I had a perfect day in Tanzania. It started with a hot shower in our beautiful 2 bedroom banda at the Riverside Campground. We then had breakfast of crepes, hardboiled eggs, hot tea, and fresh fruit (mango and papaya). From there we loaded the coaster and headed for the Uhambingeto village, home to 5,600 residents and 700 students in the primary school newly equipped with a rainwater harvesting system built by Emmanuel International (EI). The system was a simple construction of corrugated zinc roofs, gutters, and pipes leading to a holding tank. The rainy season creates enough water to last through the year for all water needs of the school (drinking, sanitation) – assuming they stick to a strict budget. We then had chai and donuts at the church and were entertained by a few members of the choir – what a treat! Andrew (electrical engineer) and Andy (water engineer) from EI gave us a great look into village life and introduced us to many of the locals. They were so appreciative of our visit and so kind to us. I have never experienced hospitality like this before. After our visit we loaded our vehicles and headed for the Kibebe Farm, a dairy in Iringa. They are currently trying to become organic and have many challenges with trying to be a sustainable operation within a developing country. For example, the technology does not exist to do nutrient analysis on the feed. The livestock managers do not have a good idea what trace minerals the animals are receiving, and it is possible that the animals are deficient in nutrients that could be valuable to their production. Simple things like known feed rations and parasite burdens are a difficult science with no laboratory or trained technicians. Despite their challenges, the Kibebe Farm produces high quality dairy products that are in demand throughout the region. Though their animals may have reduced fertility and their milk production may taper as their cows reach 16 years of age, the family farm is making it and they are growing as their demands change.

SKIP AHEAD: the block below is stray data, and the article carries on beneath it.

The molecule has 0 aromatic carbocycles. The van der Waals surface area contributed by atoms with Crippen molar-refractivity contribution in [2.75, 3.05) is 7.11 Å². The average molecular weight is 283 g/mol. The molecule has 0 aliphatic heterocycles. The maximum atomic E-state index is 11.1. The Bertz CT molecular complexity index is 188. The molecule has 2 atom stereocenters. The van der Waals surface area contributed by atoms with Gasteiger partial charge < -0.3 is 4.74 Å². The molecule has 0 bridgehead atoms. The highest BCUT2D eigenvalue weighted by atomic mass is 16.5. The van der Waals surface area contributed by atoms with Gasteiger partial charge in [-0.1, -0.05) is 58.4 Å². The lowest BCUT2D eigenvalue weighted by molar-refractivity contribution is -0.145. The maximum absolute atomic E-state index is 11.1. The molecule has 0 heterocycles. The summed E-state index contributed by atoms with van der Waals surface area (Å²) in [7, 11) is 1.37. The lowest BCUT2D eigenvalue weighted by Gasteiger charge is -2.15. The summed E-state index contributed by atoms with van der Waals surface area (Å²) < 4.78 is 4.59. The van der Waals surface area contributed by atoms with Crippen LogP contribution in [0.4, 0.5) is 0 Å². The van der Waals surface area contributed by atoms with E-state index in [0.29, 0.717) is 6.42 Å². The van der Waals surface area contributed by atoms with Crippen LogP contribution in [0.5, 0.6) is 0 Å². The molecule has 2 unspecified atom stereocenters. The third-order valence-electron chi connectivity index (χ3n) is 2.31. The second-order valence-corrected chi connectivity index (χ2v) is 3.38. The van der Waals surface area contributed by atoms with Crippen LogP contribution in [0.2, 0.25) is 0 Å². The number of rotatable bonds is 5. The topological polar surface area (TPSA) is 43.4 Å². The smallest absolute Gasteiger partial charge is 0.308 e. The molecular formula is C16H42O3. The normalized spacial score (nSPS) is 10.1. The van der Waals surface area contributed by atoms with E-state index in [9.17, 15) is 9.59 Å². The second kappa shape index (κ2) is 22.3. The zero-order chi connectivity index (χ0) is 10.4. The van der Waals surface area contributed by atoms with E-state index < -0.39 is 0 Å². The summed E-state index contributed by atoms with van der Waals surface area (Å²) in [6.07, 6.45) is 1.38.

All in all, this day was heartwarming, educational, and a bit unexpected. I got my picture with Tanzanian children and my song and dance from the African chorus. But I also got a sense of responsibility to the communities that share these delicate ecosystems that just want clean water and a safe place for their children to go to school. It is so imperative that if we are to protect wildlife and precious landscapes, we must start with the people. A better life, a better world must start with us. Lala salama.
Swahili lesson for today:
Punguza bei – Please lower the price
Naangalia tu – I am just looking
Una watoka wangapi? – How many children do you have?
Daktali ya wayama – veterinarian (doctor of animals)
Lala salama – sleep well
Tafadhali – please
Bei gani – how much?
Napapenda hapa – I love it here
Nakunpenda – I love you
Kuku – chicken
Tembo – elephant
Jina langu ni Amanda – My name is Amanda
Jina lako nani – What is your name?
Samahani – Excuse me
Maji ya chupa – bottled water
Ninasema kiswhaili kidogo sana – I speak very little Swahili
Habari za asubuhi – How is your morning?
Pole – Sorry
Wapi choo? – Where are the toilets?
Wanawake/wanaume – women /men